Lymphoma Research Funded by LLS

Our investment in lymphoma research has led to significant advances, such as rituximab (Rituxan®) and innovative immunotherapy, such as the first first chimeric antigen receptor (CAR) T-cell-therapy approved by the FDA for lymphoma patients: axicabtagene ciloleucel (Yescarta®). Our current lymphoma research commitment exceeds $73 million, so we can continue to bring promising new treatments to patients.

Lymphoma encompasses a variety of cancers of the lymphatic system and it is a very common hematologic malignancy, making up around a third of all new blood cancer cases in the US and in Europe. It is the most common blood cancer in the United States, and accounts for about 5% of all cancers. 

There are many different types of lymphomas, but the two main groups are Hodgkin lymphoma (HL) and non-Hodgkin lymphoma (NHL). Both types can occur in either children or adults.

 

Are you a Patient or Caregiver? Click here for our free informational booklet on Lymphomas.

 


 

Lymphoma Subtypes

Chronic Lymphocytic Leukemia (CLL)

Over the past 10 years, The Leukemia & Lymphoma Society (LLS) has invested more than $52 million to accelerate pioneering research in chronic lymphocytic leukemia (CLL), a blood cancer characterized by the development of too many white blood cells called lymphocytes. Our investment has unlocked new insights on CLL disease mechanisms and advanced new therapies to improve outcomes and care for patients.. Despite it...

Diffuse Large B-Cell Lymphoma

Diffuse Large B-Cell Lymphoma (DLBCL)

Diffuse large B-cell lymphoma (DLBCL) is derived from white blood cells that grow in an uncontrolled, rapid manner and therefore require treatment. It is the most common form of lymphoma, comprising more than 25 percent of all lymphomas reported in the US (more than 25,000 cases of DLBCL diagnosed per year). While much progress has been made in treating the disease, many, but not all patients benefit from these treat...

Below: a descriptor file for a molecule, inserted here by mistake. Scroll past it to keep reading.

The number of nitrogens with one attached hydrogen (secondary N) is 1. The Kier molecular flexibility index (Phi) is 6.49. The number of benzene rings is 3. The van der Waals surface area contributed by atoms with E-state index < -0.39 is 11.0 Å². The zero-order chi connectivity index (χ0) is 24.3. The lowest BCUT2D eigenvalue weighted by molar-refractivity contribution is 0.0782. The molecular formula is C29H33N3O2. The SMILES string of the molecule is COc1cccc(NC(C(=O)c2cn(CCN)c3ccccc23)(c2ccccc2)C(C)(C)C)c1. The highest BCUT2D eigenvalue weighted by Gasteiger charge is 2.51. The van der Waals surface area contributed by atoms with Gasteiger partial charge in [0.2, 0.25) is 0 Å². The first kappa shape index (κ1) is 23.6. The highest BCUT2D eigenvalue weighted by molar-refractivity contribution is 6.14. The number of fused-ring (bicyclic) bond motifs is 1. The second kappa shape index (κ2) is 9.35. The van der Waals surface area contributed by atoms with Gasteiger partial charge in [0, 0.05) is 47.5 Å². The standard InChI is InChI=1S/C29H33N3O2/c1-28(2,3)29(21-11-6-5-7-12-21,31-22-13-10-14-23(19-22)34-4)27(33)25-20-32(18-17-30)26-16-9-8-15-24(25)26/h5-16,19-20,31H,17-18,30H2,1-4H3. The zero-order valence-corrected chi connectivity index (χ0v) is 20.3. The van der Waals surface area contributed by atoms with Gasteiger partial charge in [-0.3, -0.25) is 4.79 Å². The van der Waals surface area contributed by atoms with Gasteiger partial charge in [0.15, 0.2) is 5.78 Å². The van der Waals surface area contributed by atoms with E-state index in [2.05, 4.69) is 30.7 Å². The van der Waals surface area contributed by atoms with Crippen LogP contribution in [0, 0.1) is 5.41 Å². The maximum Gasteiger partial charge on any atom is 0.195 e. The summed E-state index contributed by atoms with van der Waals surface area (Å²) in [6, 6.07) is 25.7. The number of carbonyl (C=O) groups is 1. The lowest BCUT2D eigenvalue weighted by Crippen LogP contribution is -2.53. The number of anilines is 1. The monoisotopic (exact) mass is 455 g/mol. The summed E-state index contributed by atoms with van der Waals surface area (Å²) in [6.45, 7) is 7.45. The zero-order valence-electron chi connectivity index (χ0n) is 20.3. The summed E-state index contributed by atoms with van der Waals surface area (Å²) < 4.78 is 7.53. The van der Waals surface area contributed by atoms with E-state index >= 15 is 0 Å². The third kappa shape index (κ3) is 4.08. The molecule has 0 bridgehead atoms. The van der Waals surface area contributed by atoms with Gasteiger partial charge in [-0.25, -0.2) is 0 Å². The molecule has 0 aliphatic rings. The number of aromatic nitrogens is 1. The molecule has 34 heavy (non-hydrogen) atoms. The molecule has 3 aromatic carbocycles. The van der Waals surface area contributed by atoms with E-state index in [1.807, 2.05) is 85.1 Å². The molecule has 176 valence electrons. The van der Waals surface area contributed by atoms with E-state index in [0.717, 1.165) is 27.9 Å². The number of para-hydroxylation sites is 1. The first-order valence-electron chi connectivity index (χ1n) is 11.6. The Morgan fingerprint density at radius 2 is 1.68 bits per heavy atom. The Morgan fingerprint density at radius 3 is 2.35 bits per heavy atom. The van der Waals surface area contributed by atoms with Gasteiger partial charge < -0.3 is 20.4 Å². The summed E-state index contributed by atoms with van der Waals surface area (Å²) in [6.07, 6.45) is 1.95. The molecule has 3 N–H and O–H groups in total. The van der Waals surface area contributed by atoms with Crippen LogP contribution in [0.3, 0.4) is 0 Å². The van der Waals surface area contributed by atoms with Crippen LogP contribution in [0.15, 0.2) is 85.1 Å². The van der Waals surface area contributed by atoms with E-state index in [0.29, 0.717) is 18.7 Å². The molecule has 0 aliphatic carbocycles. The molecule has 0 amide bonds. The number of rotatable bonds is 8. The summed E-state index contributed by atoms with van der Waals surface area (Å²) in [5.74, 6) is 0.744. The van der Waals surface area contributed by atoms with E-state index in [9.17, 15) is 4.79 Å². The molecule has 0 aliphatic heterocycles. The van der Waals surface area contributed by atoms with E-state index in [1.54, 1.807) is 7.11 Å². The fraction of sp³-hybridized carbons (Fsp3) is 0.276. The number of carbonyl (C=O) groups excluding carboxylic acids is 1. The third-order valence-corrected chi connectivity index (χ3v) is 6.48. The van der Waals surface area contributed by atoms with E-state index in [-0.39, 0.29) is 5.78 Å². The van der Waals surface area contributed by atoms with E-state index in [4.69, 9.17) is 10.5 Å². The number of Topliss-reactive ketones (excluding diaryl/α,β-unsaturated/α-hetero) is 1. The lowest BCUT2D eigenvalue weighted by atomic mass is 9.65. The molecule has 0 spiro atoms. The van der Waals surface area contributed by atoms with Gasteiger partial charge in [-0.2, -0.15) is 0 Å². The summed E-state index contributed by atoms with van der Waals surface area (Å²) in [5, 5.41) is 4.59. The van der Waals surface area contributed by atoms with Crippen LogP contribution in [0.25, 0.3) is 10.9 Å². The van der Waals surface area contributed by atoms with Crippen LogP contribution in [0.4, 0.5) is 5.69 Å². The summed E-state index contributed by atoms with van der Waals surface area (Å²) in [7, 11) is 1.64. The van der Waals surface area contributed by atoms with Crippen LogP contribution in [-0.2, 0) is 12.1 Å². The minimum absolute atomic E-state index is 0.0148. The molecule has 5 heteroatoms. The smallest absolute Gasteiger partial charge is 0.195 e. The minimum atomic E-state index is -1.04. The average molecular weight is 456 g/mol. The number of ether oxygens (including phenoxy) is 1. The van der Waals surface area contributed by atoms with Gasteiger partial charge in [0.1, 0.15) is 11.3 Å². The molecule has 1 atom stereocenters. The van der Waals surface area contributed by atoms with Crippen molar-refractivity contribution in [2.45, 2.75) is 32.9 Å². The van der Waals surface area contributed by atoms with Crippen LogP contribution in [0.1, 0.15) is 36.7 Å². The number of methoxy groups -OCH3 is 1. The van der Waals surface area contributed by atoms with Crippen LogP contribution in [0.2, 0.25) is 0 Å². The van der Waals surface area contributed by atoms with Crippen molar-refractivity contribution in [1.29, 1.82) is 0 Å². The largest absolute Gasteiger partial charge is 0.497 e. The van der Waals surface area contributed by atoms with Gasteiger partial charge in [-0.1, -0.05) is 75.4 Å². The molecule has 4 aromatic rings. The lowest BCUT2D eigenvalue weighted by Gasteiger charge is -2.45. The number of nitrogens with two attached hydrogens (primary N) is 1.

Follicular Lymphoma (FL)

Follicular lymphoma (FL) is derived from white blood cells that grow in an uncontrolled, slow manner. Therefore, FL is considered an indolent disease that may require treatment. FL is the most common slow-growing non-Hodgkin's lymphoma. To date, although this slowly progressing disease can be managed, reoccurrence of the disease is common and therefore, new treatments are needed. FL has an annual incidence of ab...

Hodgkin Lymphoma (HL)

Hodgkin lymphoma (HL) is a subtype of lymphoma resulting from change in the DNA of a type of white blood cell known as a lymphocyte and is characterized by the presence of a cell known as the Reed-Sternberg cell.  HL is a highly treatable and there are numerous treatments approved, including a few novel, targeted agents. However, for the 20 to 30 percent of HL patients who relapse, new treatment options are stil...

Mantle cell lymphoma (MCL)

Mantle cell lymphoma (MCL), one of the 70 subtypes of non-Hodgkin lymphoma, results from a malignant change of a B lymphocyte within a lymph node. It is a particularly aggressive disease, with a short remission from standard therapies and a median overall survival of four to five years. LLS is supporting multiple approach to address the unmet need in this disease. Approximately 10-15% of MCL patients are considere...

Marginal Zone Lymphoma (MZL)

Marginal zone lymphoma (MZL) is the second most common indolent non-Hodgkin’s lymphoma (iNHL). There are three types of marginal zone lymphomas: the extranodal MZL (EMZL) of mucosa-associated lymphoid tissue (MALT or gastric GALT), the splenic MZL, and the nodal MZL. EMZL can originate at virtually any extranodal site and arises in organs that normally lack lymphoid tissue (eg, stomach, intestine, thyroid...

T-cell lymphomas (TCL)

T-cell lymphomas comprise approximately 10-15% of all Non-Hodgkin’s Lymphomas (NHLs). The main subsets are peripheral T-cell lymphoma (PTCL) and cutaneous T-cell lymphoma (CTCL). PTCLs refers to the nodal or systemic T-cell lymphomas and comprises 19 different entities with varying clinical and pathologic presentation including PTCL-not otherwise specified (NOS), angioimmunoblastic T-cell lymphoma (AITL), anaplasti...

Waldenström macroglobulinemia (WM)

Waldenström macroglobulinemia (WM) is an uncommon cancer derived from a specific type of white blood cell, known as a type of plasma cell, and is sometimes referred to as a lymphoplasmacytic lymphoma (LPL). In the United States, WM has an annual incidence of about 1,500 cases/year with patients having an average age of approximately 70 years. WM is one of the many subtypes of non-Hodgkin lymphoma (NHL), wh...